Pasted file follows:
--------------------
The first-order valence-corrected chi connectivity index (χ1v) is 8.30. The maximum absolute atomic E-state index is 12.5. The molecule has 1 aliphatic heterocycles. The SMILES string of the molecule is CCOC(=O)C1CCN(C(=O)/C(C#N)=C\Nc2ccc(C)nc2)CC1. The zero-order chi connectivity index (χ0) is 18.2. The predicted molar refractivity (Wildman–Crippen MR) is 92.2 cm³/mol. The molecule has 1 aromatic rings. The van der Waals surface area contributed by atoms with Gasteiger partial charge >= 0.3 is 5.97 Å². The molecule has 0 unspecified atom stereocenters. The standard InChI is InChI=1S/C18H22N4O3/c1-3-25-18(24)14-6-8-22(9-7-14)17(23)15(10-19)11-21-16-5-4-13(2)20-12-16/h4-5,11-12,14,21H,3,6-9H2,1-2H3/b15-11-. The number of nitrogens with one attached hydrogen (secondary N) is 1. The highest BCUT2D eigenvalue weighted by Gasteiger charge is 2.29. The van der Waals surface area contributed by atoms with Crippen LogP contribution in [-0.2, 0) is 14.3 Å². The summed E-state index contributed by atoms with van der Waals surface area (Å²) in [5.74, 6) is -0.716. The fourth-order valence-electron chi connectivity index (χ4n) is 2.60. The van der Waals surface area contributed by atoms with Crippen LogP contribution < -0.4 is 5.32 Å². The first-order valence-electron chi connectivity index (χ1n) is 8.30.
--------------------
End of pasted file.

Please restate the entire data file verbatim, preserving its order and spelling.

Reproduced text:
The first-order valence-corrected chi connectivity index (χ1v) is 8.30. The maximum absolute atomic E-state index is 12.5. The molecule has 1 aliphatic heterocycles. The SMILES string of the molecule is CCOC(=O)C1CCN(C(=O)/C(C#N)=C\Nc2ccc(C)nc2)CC1. The zero-order chi connectivity index (χ0) is 18.2. The predicted molar refractivity (Wildman–Crippen MR) is 92.2 cm³/mol. The molecule has 1 aromatic rings. The van der Waals surface area contributed by atoms with Gasteiger partial charge >= 0.3 is 5.97 Å². The molecule has 0 unspecified atom stereocenters. The standard InChI is InChI=1S/C18H22N4O3/c1-3-25-18(24)14-6-8-22(9-7-14)17(23)15(10-19)11-21-16-5-4-13(2)20-12-16/h4-5,11-12,14,21H,3,6-9H2,1-2H3/b15-11-. The number of nitrogens with one attached hydrogen (secondary N) is 1. The highest BCUT2D eigenvalue weighted by Gasteiger charge is 2.29. The van der Waals surface area contributed by atoms with Crippen LogP contribution in [-0.2, 0) is 14.3 Å². The summed E-state index contributed by atoms with van der Waals surface area (Å²) in [5.74, 6) is -0.716. The fourth-order valence-electron chi connectivity index (χ4n) is 2.60. The van der Waals surface area contributed by atoms with Crippen LogP contribution < -0.4 is 5.32 Å². The first-order valence-electron chi connectivity index (χ1n) is 8.30.